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Tuesday, April 16, 2019

Azim Premji: A Trailblazer in Philanthropy

Azim Premji, the Chairman of Wipro, has announced a fresh bequest to his philanthropic endowment—transferring approximately 34% shares of India’s fourth-largest software services exporter, Wipro, valued at 52,750 cr ($7.5 bn)—that supports the Azim Premji Foundation. With this, his total commitment to the trust stands at 1.45 lakh cr ($21 bn) which makes the endowment one of the five largest private endowments in the world and the biggest in Asia, besides placing Premji alongside the world’s most influential philanthropists like Bill Gates, George Soros and Warren Buffett. 

This generous act of Premji, besides placing him far ahead of a rarefied group of Indians who have chosen to donate their wealth, has once again brought philanthropy, a word derived from the Greek term Philanthropos, which means “love of humanity”, to the forefront. Philanthropy is essentially an altruistic activity. It intends to serve others by addressing the root cause of the problems faced by the society as a whole, with no financial reward to the donor. It simply aims to effect desired change through giving.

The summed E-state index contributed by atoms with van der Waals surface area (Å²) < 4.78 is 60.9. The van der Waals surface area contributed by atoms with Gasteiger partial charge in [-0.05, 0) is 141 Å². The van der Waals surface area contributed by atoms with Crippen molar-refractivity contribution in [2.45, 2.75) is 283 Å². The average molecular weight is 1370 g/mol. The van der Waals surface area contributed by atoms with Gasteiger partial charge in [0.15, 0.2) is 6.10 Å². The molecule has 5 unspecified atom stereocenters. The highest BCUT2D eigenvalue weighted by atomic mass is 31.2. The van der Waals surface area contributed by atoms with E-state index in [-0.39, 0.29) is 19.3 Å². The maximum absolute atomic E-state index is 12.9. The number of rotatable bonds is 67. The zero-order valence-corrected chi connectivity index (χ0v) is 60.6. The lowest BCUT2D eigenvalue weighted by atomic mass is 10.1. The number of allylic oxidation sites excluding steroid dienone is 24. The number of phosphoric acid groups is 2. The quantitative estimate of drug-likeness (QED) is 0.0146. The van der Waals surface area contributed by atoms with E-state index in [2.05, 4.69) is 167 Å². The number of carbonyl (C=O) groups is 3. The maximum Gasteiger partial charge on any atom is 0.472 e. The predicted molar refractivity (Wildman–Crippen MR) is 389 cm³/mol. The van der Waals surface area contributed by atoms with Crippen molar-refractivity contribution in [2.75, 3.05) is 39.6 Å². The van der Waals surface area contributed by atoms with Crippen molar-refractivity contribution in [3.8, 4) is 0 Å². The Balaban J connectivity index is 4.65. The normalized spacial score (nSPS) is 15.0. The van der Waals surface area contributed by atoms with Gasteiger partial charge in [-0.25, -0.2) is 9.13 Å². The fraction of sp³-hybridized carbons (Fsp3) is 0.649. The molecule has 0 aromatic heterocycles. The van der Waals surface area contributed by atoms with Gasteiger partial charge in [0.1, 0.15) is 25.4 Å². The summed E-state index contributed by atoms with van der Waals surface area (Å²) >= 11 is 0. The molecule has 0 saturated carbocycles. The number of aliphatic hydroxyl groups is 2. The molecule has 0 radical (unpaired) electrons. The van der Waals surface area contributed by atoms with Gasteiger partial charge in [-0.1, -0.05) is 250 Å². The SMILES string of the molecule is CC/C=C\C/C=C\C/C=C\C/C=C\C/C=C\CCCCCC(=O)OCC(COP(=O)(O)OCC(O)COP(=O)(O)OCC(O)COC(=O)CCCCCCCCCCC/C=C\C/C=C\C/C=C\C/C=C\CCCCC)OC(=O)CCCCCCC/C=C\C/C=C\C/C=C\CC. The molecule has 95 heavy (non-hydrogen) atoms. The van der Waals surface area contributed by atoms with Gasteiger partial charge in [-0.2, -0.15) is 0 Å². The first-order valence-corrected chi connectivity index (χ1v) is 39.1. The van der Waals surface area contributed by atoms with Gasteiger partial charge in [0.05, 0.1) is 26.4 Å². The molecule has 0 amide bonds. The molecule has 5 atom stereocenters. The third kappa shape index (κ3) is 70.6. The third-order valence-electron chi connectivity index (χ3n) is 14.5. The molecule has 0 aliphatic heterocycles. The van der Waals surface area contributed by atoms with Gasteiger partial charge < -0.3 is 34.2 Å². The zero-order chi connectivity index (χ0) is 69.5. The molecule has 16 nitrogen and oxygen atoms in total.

Thanks to post-reforms rapid economic growth in the country, philanthropy has emerged in the recent years as a professional activity. Corporate philanthropy—the act of businesses to promote the welfare of others mostly through donation of funds or time, a program that often constitutes a part of the corporate mission statement—is slowly taking a tangible shape in the country. Corporate leadership is indeed today working towards best use of the resources for inclusive growth through an entrepreneurial approach to problem identification and to implement solutions.

Effective altruists like Premji are focusing more on mankind’s existential risks with a clear understanding that economic growth alone cannot improve India’s human development indicators unless they work in close association with governments in improving the basic requirement of future generation, namely quality education, to make them skilled-enough to get gainfully employed, affordable health care, environmental protection and so on. The significance of addressing existential risks can well be gauged from the mere fact that even a small reduction in the metrics of India’s Human Development Index and Sustainable Development Goals that remained almost stagnant for quite some time has a high expected value because millions of lives are at stake.  It’s against this backdrop that Azim Premji Foundation—a not-for-profit organization—is working towards a “just, equitable, humane and sustainable society” by facilitating “a deep, large scale and long-term impact on the quality and equity of education in India, along with related development areas such as child health, nutrition, governance and ecology”.